At the same time, Kazakh oil continued to be shipped through the BTC, albeit in small volumes. But in 2015, exports along this route stopped, since Kashagan did not grow, and free capacities appeared at the CPC.

The current production capacity allows Kashagan to produce 20 million tons of oil per year. Last year, the operator was close to achieving the design indicators for the first time – almost 19 million tons were produced.

Pro et contra

The commissioning of the BTC pipeline in 2005 with a capacity of 50 million tons of oil per year broke the Russian monopoly on oil pipelines that exported Caspian oil, but not for Kazakh oil. It is possible that the KCTS project was not implemented, among other things, because of the uncertainty of the legal status of the Caspian Sea. After the collapse of the Soviet Union, the reservoir was at the disposal of five countries at once. If earlier the exploitation of the sea was regulated by documents signed by two countries – the USSR and Iran, now it was necessary to determine the legal status of the sea, taking into account the new borders. Iran and Russia believed that in order to lay pipelines along the bottom of the sea, the states must obtain permission from all five Caspian countries, while Turkmenistan, Azerbaijan and Kazakhstan proposed to coordinate the project only with those sections of the bottom through which the pipe would pass. It took the Caspian states a long 22 years to sign the Convention on the Legal Status of the Caspian Sea in 2018.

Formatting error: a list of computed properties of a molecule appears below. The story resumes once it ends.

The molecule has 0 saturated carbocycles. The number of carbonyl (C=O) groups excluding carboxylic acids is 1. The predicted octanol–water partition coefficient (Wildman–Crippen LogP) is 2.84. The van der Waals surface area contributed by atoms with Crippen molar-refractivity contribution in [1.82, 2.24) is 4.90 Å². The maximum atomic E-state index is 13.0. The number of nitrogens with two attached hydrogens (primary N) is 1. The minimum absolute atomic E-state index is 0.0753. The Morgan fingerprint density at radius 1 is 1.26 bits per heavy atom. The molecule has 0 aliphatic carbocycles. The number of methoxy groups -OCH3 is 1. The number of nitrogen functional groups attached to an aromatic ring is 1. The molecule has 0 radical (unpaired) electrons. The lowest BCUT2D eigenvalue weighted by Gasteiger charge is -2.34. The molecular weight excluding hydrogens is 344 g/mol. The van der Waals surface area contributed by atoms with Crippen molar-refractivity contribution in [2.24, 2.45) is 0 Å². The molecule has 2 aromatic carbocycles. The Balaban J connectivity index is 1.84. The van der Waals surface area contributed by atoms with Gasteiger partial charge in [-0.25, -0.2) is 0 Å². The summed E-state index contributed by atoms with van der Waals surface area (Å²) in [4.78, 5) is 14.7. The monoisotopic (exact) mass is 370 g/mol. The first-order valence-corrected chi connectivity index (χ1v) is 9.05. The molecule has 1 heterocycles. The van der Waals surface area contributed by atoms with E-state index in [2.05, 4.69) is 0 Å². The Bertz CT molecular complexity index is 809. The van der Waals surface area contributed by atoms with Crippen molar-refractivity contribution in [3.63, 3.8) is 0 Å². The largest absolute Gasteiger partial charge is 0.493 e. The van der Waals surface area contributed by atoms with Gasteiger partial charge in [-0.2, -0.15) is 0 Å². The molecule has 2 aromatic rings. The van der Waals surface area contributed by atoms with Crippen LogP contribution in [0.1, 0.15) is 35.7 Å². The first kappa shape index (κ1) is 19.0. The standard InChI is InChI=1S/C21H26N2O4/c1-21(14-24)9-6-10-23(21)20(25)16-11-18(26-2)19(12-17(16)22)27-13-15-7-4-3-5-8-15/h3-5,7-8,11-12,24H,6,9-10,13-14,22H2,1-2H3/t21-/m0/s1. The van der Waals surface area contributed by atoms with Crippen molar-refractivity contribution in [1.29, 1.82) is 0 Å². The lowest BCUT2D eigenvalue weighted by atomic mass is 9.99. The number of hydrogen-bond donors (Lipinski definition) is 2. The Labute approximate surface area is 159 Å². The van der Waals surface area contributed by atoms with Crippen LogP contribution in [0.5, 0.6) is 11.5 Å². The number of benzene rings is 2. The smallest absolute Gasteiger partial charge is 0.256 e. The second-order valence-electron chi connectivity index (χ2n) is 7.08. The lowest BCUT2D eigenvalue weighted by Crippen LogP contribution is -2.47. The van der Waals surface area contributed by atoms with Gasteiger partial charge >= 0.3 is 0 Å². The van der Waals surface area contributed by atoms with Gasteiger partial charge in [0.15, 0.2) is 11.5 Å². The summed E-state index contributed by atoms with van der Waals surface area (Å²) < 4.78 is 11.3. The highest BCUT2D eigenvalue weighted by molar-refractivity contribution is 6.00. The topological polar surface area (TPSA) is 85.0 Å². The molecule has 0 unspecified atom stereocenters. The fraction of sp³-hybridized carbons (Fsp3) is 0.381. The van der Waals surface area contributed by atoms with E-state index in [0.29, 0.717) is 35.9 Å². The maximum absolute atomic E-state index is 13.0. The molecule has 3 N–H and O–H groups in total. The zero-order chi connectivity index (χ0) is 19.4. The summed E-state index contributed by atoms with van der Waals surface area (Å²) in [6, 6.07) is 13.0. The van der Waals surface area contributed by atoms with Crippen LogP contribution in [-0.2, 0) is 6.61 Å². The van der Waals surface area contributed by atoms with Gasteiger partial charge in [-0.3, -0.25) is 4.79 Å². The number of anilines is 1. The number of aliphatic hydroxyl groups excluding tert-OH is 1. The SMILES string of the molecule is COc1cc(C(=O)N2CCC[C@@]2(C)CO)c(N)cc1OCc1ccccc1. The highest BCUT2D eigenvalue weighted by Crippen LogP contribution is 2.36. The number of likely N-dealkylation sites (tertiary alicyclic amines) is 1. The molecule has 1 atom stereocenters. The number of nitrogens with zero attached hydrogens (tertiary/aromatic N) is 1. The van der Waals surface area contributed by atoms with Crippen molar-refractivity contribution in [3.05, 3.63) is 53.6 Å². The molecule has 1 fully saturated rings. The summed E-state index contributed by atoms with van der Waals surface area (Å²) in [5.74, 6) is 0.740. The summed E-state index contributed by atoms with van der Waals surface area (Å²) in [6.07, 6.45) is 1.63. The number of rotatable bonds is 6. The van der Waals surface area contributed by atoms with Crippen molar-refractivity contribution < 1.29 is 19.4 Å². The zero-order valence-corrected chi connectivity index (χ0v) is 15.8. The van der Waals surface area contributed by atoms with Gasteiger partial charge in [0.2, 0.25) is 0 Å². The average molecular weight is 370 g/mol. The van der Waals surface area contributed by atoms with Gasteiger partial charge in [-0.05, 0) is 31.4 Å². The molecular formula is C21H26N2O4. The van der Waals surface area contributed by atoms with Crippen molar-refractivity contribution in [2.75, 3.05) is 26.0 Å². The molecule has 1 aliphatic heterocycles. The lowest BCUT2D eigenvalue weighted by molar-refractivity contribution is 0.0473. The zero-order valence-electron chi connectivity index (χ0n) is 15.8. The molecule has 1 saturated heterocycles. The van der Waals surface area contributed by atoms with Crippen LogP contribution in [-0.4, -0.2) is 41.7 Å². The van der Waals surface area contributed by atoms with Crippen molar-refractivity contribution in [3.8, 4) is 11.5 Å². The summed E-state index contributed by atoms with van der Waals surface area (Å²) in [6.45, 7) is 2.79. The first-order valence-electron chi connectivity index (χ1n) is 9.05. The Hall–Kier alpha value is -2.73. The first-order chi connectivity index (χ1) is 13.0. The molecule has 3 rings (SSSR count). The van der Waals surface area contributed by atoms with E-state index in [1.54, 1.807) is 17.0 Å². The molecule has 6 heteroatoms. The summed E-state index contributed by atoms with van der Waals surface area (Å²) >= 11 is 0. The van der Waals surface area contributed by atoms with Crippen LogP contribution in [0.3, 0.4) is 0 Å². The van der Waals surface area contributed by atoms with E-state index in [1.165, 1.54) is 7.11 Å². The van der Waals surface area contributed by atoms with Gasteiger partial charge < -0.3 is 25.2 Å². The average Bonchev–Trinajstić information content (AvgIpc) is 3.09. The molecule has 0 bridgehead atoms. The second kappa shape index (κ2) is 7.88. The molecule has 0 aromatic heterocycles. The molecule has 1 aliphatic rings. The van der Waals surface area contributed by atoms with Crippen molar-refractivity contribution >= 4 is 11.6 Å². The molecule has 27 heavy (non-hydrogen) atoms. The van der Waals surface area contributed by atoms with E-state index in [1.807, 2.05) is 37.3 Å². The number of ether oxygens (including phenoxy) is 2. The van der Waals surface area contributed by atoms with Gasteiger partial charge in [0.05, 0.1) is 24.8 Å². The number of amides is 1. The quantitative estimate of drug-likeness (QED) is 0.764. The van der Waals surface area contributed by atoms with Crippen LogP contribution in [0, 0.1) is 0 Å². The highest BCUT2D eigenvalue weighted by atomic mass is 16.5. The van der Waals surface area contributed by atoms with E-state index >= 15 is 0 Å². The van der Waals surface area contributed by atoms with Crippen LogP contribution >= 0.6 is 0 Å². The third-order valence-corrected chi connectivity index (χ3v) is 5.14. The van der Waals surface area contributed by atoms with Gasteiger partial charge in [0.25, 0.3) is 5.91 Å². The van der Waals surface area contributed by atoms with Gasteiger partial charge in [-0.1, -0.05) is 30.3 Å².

With the signing of this document, all formal reasons for banning the construction of the trans-Caspian oil pipeline disappeared. Article 14 of the Convention states that the parties may lay underwater trunk pipelines along the bottom of the Caspian Sea, provided that their projects comply with environmental requirements and standards enshrined in international treaties to which they are parties, including the Framework Convention for the Protection of the Marine Environment of the Caspian Sea and the relevant protocols thereto. Determination of the route for laying submarine cables and pipelines is carried out in agreement with the party through the bottom sector of which the submarine cable or pipeline is to be routed. That is, Iran and Russia can no longer ban the construction of the pipeline, unless they demand to strengthen environmental safety.

Route features

Now the Kazakh Trans-Caspian route includes sending oil to world markets, both through the BTC and through the Russian Makhachkala. Deliveries through Iran by swap are not currently carried out.

Raw materials are delivered to Makhachkala by tankers from the port of Aktau. Then it goes through the pipeline to the Black Sea port in Novosibirsk. This is an active route. In 2019-2021, the entire volume of trans-Caspian oil exports from Kazakhstan was sent through it. But in 2022, the republic resumed exports along the BTC and the Baku-Batumi railway route, for the first time since 2015 and 2017. It is difficult not to notice that this happened due to interruptions in the work of the CPC, which was subjected to pressure from Russian officials. CPC General Director Nikolai Gorban said this year that the pipeline has never stopped for political reasons. However, it is obvious that with the beginning of Russia’s military aggression against Ukraine, and the subsequent anti-Russian economic sanctions of the West, the pipeline has become an instrument of pressure from the Russian Federation on Kazakhstan and Western companies that export oil along this route. Despite the fact that the Ukrainian military does not attack the CPC marine terminal, although they have every reason and opportunity to do so, since Russian oil is also exported through it in addition to Kazakh oil, this direction is becoming less and less reliable.